Good signs for Japan League One after a difficult 1st season

WELLINGTON, New Zealand (AP) — The leading figures in Japan’s new professional rugby competition face the future with confidence after an inaugural season that wowed fans and confirmed the league’s appeal for top players of the world.

Japan Rugby League One faced headwinds early on as COVID-19 forced the cancellation of matches and limited attendance.

But as the season progressed and the effect of the pandemic lessened, crowds grew to levels that pleased the organizers and the standard of rugby rose above the league’s predecessor, the Japan Top League, which was Japan’s main professional competition for 20 years.

The inaugural season fulfilled a primary purpose in providing a foundation for future growth. The league enjoys strong support from some of Japan’s biggest companies and overseas players who took part in the first edition of JRLO were pleased with the level of rugby it produced.

Future goals include building up a rugby fan base in Japan, expanding the league into other Asian markets and possibly developing cross-border competitions with Australia, New Zealand and other countries.

President Genichi Tamatsuka and COO Hireme Shoji are both ambitious for the league to become one of the best in the world and see room for improvement in a second season that is less disrupted than the first.

“The first season, we obviously had a rough start because of COVID,” Tamatsuka said. “We expected an audience of 40,000 or more for the first match which was scheduled for January 7 but that was canceled as some of the Panasonic players were infected with COVID.

“After that we had many games canceled and obviously it was a very difficult start and every team had to deal with COVID. But time passes. After maybe March, April, another half of the season, we were really able to handle these really difficult situations and we reached the final.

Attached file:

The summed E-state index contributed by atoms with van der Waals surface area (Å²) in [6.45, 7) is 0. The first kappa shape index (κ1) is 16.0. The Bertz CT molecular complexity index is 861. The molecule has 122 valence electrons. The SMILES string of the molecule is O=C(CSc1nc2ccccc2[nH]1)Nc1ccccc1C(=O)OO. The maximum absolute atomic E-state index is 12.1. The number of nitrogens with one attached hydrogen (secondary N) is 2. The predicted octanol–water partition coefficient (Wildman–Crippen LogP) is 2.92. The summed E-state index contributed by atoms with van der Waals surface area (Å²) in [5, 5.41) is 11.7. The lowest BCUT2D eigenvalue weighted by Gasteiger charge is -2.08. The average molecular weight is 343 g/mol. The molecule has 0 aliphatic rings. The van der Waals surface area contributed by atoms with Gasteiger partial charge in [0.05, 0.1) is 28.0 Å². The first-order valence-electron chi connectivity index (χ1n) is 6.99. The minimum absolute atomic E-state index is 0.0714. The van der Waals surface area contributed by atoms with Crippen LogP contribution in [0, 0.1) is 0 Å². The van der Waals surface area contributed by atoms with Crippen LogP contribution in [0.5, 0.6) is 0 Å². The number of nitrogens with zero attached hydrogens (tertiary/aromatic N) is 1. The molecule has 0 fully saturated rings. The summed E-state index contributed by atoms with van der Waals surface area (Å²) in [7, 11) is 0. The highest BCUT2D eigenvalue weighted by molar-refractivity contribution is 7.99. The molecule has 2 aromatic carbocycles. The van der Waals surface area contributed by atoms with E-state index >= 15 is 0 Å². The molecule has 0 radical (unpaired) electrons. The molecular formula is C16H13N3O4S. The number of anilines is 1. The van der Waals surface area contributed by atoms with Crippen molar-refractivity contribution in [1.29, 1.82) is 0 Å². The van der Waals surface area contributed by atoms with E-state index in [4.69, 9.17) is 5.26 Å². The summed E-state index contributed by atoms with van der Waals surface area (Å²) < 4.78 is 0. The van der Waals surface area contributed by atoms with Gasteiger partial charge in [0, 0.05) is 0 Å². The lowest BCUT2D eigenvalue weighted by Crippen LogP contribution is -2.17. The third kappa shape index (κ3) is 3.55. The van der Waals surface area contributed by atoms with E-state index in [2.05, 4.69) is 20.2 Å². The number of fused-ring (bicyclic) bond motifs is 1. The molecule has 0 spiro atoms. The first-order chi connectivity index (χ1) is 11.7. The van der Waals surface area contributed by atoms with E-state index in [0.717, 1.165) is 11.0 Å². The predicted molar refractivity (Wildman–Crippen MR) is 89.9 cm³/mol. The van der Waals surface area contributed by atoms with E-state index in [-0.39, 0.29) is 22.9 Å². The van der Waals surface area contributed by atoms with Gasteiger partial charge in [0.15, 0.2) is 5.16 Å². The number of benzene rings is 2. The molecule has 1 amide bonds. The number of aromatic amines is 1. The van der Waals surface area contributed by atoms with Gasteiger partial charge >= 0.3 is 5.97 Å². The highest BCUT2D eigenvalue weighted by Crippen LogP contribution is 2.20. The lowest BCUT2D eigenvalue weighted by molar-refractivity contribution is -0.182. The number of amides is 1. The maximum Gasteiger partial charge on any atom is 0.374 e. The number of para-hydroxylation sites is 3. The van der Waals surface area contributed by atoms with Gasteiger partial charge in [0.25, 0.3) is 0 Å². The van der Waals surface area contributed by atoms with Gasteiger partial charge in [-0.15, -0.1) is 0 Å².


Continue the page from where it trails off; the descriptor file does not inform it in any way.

“We still have many areas to improve, but overall in a difficult COVID situation, we’ve done quite well.”

Tamatsuka said the level of foreign players in the league in its first season – including New Zealander Damian McKenzie, England’s George Kruis and Australians Michael Hooper and Samu Kerevi – boosted the league.

“We had around 60 (foreign) players for 24 teams,” he said. “For each player, the average number of (test) caps is 30, which means we have 1,800 cap holders in total playing in division one, division two, division three. Their presence clearly raised the level of games and also had an influence on Japanese players.

Shoji said the JRLO’s goal was to transfer the rights of the Japan Rugby Union to teams who can now focus on profitability and reinvestment in the league.

“It leads to better team conditions and better teams,” he said. “We believe that this type of stronger team will lead to a stronger Japanese team and the goal of the league is also to strengthen the level of play and the financial situation of the teams.

“On this goal, the level of play has been higher with many new players coming from abroad.”

Building a larger fan base in Japan is a challenge. Shoji said JRLO plans to use both bottom-up and top-down strategies to expand rugby’s audience in Japan. The development of digital to better interact with supporters and the ability of clubs to market rugby on their territory will be crucial.

“The Japanese rugby fan is usually an older man,” he said. “However, ladies and children, families and stadium gatherings rely on the team’s efforts to attract new fans.

“There are a lot of areas for improvement and we are doing this based on media and fan feedback. Firstly, the League One brand is still not penetrating well with the general public or among fan candidates.

Shoji said the JRLO was already in discussions with New Zealand and Australia, among others, about possible cross-border competition. Issues with existing calendars and schedules will need to be resolved first.

“Tamatsuka-san always mentions the need and potential for this league to expand into the Asian market or beyond,” he said.

Tamatsuka said “we need to discuss with New Zealand and Australia the schedule structure with their season and our season.

“If we have this kind of opportunity, when should the first year be and when is the best time and how should we handle it? We could send two teams and they send two teams or four teams each.

“We may have to look at a lot of initiatives and we have to clarify a lot of things. However, we would like to continue the discussion with them on the many cross-border competition mechanisms. It’s very clear.

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